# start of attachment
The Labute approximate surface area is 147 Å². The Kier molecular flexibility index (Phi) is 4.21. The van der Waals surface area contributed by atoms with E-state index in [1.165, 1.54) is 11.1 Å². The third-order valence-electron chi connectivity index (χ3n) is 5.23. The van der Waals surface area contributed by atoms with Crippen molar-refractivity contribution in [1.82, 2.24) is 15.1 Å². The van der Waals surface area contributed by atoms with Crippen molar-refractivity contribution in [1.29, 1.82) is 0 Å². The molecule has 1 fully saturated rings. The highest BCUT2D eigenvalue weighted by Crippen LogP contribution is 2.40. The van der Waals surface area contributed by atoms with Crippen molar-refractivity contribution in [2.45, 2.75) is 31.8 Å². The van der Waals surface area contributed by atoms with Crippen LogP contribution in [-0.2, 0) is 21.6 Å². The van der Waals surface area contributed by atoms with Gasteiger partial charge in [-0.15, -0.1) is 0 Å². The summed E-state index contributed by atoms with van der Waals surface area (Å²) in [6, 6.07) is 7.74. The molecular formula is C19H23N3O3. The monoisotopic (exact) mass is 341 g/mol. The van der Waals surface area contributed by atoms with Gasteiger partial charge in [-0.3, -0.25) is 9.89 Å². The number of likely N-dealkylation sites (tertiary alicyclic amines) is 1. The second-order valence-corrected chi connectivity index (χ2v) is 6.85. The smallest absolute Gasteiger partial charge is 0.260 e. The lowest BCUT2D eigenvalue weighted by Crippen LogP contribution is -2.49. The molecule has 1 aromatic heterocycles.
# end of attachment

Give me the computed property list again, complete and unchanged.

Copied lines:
The Labute approximate surface area is 147 Å². The Kier molecular flexibility index (Phi) is 4.21. The van der Waals surface area contributed by atoms with E-state index in [1.165, 1.54) is 11.1 Å². The third-order valence-electron chi connectivity index (χ3n) is 5.23. The van der Waals surface area contributed by atoms with Crippen molar-refractivity contribution in [1.82, 2.24) is 15.1 Å². The van der Waals surface area contributed by atoms with Crippen molar-refractivity contribution in [1.29, 1.82) is 0 Å². The molecule has 1 fully saturated rings. The highest BCUT2D eigenvalue weighted by Crippen LogP contribution is 2.40. The van der Waals surface area contributed by atoms with Crippen molar-refractivity contribution in [2.45, 2.75) is 31.8 Å². The van der Waals surface area contributed by atoms with Crippen LogP contribution in [-0.2, 0) is 21.6 Å². The van der Waals surface area contributed by atoms with Gasteiger partial charge in [-0.15, -0.1) is 0 Å². The summed E-state index contributed by atoms with van der Waals surface area (Å²) in [6, 6.07) is 7.74. The molecular formula is C19H23N3O3. The monoisotopic (exact) mass is 341 g/mol. The van der Waals surface area contributed by atoms with Gasteiger partial charge in [-0.3, -0.25) is 9.89 Å². The number of likely N-dealkylation sites (tertiary alicyclic amines) is 1. The second-order valence-corrected chi connectivity index (χ2v) is 6.85. The smallest absolute Gasteiger partial charge is 0.260 e. The lowest BCUT2D eigenvalue weighted by Crippen LogP contribution is -2.49. The molecule has 1 aromatic heterocycles.